Phonological disorder is a type of speech disorder known as an articulation disorder.
Children with phonological disorder do not use some or all of the speech sounds expected for their age group.
This disorder is more common in boys.
The cause of phonological disorder in children is often unknown. Close relatives may have had speech and language problems. Other risk factors may include poverty and coming from a large family.
Phonological disorders may also be caused by:
Most children have problems pronouncing words early on while their speech is developing.
But by age 3, at least half of what a child says should be understood (intelligible) by a stranger.
By age 5, a child's speech should be mostly intelligible.
Children with phonological disorder will substitute, leave off, or change sounds. These errors may make it hard for other people to understand the child. Only family members may be able to understand a child who has a more severe phonological speech disorder.
Commonly, children with this disorder have:
Children should be examined for disorders such as:
The health care provider should ask about issues, such as whether more than one language or a certain dialect is spoken at home.
Milder forms of this disorder may disappear on their own by around age 6.
Speech therapy may be helpful for more severe symptoms or speech problems that do not get better. Therapy may help the child create the sound, for example by showing where to place the tongue or how to form the lips when making a sound.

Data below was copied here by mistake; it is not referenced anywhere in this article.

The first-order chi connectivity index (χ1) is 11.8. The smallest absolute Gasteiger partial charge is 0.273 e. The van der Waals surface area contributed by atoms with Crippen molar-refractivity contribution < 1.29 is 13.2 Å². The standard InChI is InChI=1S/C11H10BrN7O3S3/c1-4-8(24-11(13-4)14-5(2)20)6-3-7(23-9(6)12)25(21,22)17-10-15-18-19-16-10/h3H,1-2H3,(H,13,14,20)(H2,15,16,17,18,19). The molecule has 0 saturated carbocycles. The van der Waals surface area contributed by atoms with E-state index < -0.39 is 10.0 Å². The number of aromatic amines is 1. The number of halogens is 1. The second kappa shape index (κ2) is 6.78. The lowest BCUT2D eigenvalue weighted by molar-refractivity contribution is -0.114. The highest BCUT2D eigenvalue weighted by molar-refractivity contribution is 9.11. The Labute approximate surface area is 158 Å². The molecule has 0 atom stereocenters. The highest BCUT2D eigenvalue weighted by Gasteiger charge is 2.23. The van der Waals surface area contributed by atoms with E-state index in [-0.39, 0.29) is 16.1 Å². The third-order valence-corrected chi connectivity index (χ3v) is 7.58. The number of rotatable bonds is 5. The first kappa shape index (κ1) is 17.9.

The outcome depends on the age at which the disorder started, and how severe it is. Many children eventually develop almost normal speech.
In severe cases, the child may have problems being understood even by family members. In milder forms, the child may have difficulty being understood by people outside the immediate family. Problems with social interaction and academic performance may occur as a result.
Call your health care provider if your child is:
Articulation disorder; Developmental articulation disorder; Speech distortion; Sound distortion
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Simms MD, Schum RL. Language development and communication disorders, In: Kliegman RM, Behrman RE, Jenson HB, Stanton BF, eds. Nelson Textbook of Pediatrics. 19th ed. Philadelphia, PA: Elsevier Saunders; 2011:chap 32.
Updated by: Neil K. Kaneshiro, MD, MHA, Clinical Assistant Professor of Pediatrics, University of Washington School of Medicine, Seattle, WA. Also reviewed by David Zieve, MD, MHA, Isla Ogilvie, PhD, and the A.D.A.M. Editorial team.
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